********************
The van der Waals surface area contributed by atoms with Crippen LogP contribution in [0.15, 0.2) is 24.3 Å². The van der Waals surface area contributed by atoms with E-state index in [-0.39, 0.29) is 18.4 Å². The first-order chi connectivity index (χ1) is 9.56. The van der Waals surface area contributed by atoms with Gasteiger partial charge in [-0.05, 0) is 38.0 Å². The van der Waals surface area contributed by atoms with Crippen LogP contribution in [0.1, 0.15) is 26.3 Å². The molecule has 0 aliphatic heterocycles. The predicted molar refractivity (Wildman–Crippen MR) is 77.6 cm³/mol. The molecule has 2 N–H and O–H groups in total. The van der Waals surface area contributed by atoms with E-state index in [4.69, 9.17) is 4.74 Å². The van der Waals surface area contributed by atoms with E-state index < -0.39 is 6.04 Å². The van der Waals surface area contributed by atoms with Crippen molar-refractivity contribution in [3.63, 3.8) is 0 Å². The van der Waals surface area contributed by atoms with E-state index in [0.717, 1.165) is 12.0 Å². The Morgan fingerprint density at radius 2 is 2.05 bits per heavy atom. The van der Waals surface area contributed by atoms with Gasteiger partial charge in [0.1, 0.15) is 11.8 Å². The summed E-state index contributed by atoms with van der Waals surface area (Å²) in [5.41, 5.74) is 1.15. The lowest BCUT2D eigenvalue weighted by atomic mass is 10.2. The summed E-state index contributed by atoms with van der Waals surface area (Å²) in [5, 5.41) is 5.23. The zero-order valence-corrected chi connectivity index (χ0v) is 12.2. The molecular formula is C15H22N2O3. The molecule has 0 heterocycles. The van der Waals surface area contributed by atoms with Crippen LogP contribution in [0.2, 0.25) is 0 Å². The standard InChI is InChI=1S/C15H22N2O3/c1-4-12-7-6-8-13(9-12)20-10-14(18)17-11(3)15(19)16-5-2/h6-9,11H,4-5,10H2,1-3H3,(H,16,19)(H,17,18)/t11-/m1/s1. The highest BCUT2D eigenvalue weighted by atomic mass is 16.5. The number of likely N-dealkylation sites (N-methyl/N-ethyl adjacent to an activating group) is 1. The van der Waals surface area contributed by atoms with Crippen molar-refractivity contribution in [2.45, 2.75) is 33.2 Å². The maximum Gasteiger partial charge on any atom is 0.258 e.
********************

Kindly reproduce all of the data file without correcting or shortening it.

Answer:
The van der Waals surface area contributed by atoms with Crippen LogP contribution in [0.15, 0.2) is 24.3 Å². The van der Waals surface area contributed by atoms with E-state index in [-0.39, 0.29) is 18.4 Å². The first-order chi connectivity index (χ1) is 9.56. The van der Waals surface area contributed by atoms with Gasteiger partial charge in [-0.05, 0) is 38.0 Å². The van der Waals surface area contributed by atoms with Crippen LogP contribution in [0.1, 0.15) is 26.3 Å². The molecule has 0 aliphatic heterocycles. The predicted molar refractivity (Wildman–Crippen MR) is 77.6 cm³/mol. The molecule has 2 N–H and O–H groups in total. The van der Waals surface area contributed by atoms with E-state index in [4.69, 9.17) is 4.74 Å². The van der Waals surface area contributed by atoms with E-state index < -0.39 is 6.04 Å². The van der Waals surface area contributed by atoms with Crippen molar-refractivity contribution in [3.63, 3.8) is 0 Å². The van der Waals surface area contributed by atoms with E-state index in [0.717, 1.165) is 12.0 Å². The Morgan fingerprint density at radius 2 is 2.05 bits per heavy atom. The van der Waals surface area contributed by atoms with Gasteiger partial charge in [0.1, 0.15) is 11.8 Å². The summed E-state index contributed by atoms with van der Waals surface area (Å²) in [5.41, 5.74) is 1.15. The lowest BCUT2D eigenvalue weighted by atomic mass is 10.2. The summed E-state index contributed by atoms with van der Waals surface area (Å²) in [5, 5.41) is 5.23. The zero-order valence-corrected chi connectivity index (χ0v) is 12.2. The molecular formula is C15H22N2O3. The molecule has 0 heterocycles. The van der Waals surface area contributed by atoms with Crippen LogP contribution in [0.2, 0.25) is 0 Å². The standard InChI is InChI=1S/C15H22N2O3/c1-4-12-7-6-8-13(9-12)20-10-14(18)17-11(3)15(19)16-5-2/h6-9,11H,4-5,10H2,1-3H3,(H,16,19)(H,17,18)/t11-/m1/s1. The highest BCUT2D eigenvalue weighted by atomic mass is 16.5. The number of likely N-dealkylation sites (N-methyl/N-ethyl adjacent to an activating group) is 1. The van der Waals surface area contributed by atoms with Crippen molar-refractivity contribution in [2.45, 2.75) is 33.2 Å². The maximum Gasteiger partial charge on any atom is 0.258 e.